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Living Links: the Role of Marriage Between Welsh and Anglo-Norman Aristocratic Families in the Welsh Struggle for Autonomy, 1066-1283

Living Links: the Role of Marriage Between Welsh and Anglo-Norman Aristocratic Families in the Welsh Struggle for Autonomy, 1066-1283

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"Living Links: the Role of Marriage Between Welsh and Anglo-Norman Aristocratic Families in the Welsh Struggle for Autonomy, 1066-1283" by Abigail Cengel for Bachelor of Arts Honors Theses, Wittenberg University, 2012
"Living Links: the Role of Marriage Between Welsh and Anglo-Norman Aristocratic Families in the Welsh Struggle for Autonomy, 1066-1283" by Abigail Cengel for Bachelor of Arts Honors Theses, Wittenberg University, 2012

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Categories:Types, Research, History
Published by: oldenglishblog on Jul 28, 2012
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01/09/2013

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WITTENBERG UNIVERSITYLIVING LINKS: THE ROLE OF MARRIAGE BETWEEN WELSH AND ANGLO-NORMANARISTOCRATIC FAMILIES IN THE WELSH STRUGGLE FOR AUTONOMY,1066-1283AN HONORS THESIS SUBMITTED TOTHE FACULTY OF THE DIVISION OF THE HUMANITIESIN CANDIDACY FOR THE DEGREE OFBACHELOR OF ARTS WITH HONORSDEPARTMENT OF HISTORYBYABIGAIL CENGELSPRINGFIELD, OHIOAPRIL 2012
 
1
Introduction
Wales and England in the High Middle Ages were each their own political entities, andeach had their own cultures, as represented through their respective languages, laws, andcustoms. The Welsh and the Anglo-Normans clashed directly after the Norman conquest of England in 1066 when the Normans began an aggressive campaign of conquest throughout theentire island of England – thus, both groups had to find ways to cope with each other. Onemethod that was frequently used as a political tool by both of these peoples was marriage between their respective aristocratic families. These marriages were utilized by the Welsh intheir attempts to preserve their political identity and autonomy against the incursions of theAnglo-Normans, as well as to gain advantages over their Welsh rivals. The Anglo-Normans, inturn, used the marriages to gain land and influence in Wales. In other words, these marriageswere meant to bridge the gap and serve as living links between two regions that were frequentlyat odds during the High Middle Ages.The purpose of this study is to determine the ultimate role these marriages played in theWelsh struggle to retain autonomy from 1066 to 1283. In this process, the political, historical,literary, and legal background in which marriages between the Welsh and the Anglo-Normanswere made will be examined in order to discover how much of an effect the marriages had in theWelsh political struggles against the Anglo-Normans. To begin, I will delve into what the Welshwere trying to defend; more specifically, I will examine how the Welsh viewed themselves as a political and cultural unit and how this affected the political maneuvers their leaders made duringthis time. Next, the literary tradition of each region will be analyzed in order to more fullydefine the relations between Wales and England and to determine how the people of each region perceived the other. As this literary evidence will demonstrate, the Welsh and the Anglo-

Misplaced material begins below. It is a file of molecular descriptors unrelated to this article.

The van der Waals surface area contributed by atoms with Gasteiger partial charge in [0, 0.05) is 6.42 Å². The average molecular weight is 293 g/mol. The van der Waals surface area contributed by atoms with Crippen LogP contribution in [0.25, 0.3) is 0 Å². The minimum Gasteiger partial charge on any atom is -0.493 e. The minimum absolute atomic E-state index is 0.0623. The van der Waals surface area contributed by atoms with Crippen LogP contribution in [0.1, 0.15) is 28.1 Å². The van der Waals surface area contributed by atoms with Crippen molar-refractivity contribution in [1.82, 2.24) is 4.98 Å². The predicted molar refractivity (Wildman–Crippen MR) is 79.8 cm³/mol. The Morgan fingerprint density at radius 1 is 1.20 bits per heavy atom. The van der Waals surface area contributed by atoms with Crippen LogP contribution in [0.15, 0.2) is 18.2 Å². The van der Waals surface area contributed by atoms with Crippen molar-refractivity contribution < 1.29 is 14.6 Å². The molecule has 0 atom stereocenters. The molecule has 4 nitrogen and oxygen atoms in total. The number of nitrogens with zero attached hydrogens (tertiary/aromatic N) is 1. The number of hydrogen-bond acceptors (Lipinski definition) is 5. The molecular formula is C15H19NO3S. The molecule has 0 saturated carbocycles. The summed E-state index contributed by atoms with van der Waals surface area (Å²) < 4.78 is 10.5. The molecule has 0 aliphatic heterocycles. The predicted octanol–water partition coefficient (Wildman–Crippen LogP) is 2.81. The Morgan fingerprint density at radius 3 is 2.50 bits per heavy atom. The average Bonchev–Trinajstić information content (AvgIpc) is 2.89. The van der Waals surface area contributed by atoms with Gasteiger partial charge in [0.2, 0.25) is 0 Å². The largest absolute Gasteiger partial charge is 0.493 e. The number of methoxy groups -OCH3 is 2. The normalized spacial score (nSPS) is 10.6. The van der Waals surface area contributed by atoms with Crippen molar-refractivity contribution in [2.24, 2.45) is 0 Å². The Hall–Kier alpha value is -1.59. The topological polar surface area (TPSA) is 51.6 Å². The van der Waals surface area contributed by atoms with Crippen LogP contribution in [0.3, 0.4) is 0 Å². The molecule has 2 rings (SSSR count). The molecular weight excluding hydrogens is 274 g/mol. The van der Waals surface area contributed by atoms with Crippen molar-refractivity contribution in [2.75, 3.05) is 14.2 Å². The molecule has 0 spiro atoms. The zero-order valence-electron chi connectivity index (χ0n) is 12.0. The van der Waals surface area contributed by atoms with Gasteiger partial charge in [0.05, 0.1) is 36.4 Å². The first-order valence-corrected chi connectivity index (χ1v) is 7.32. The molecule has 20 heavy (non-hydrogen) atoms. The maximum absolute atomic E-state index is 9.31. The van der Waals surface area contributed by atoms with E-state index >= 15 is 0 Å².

2 Normans were not exactly on friendly terms, so I will also be examining why Welsh did not allywith any of the other regions in their proximity (e.g. Ireland, Scotland, France). All of thisinformation needs to be examined in order to establish a background for Welsh/Anglo-Normansso the motives for creating these marriages and how the unions ultimately fared can be morefully understood.Ultimately, the goal of this study is to demonstrate that the political situation in Walescould not be separated from the influence of the politics of England and that any strength theWelsh gained was almost always undone by their own internal political disputes. In other words,no matter how the Welsh tried to rid themselves of Anglo-Norman overlordship, their politicalinner-workings (especially their fight to maintain political autonomy) were always dependent onthe political situation in England and their unrelenting tendency towards political fragmentation.The primary sources that will be used in this study include the
 Brut Y Tywysogion
(
Chronicle of the Princes
), Gerald of Wales'
 Journey Through Wales
and
The Description of Wales,
William of Malmesbury's
Gesta Regum Anglorum
(
The History of the English Kings
), the
Gesta Stephani
(
 Deeds of Stephen
) (among other Anglo-Norman chronicles), medieval Welsh poetry, correspondence between Welsh and Anglo-Norman rulers, and medieval Welsh laws(
Cyfraith Hywel 
). Many of these will be examined in detail when they are actually used in thisstudy, but it must first be acknowledged that these sources do not often tell the whole truth abouttheir topics, they are biased, and that much of what say is exaggeration. These issues make thesources slightly difficult to work with, but they are still useful because they reveal how the Welshthought of themselves (and the Anglo-Normans), how the Anglo-Normans thought of the Welsh,and details about the political situations surrounding the marriages themselves, as long as the biases and other problems with the texts are taken into account.

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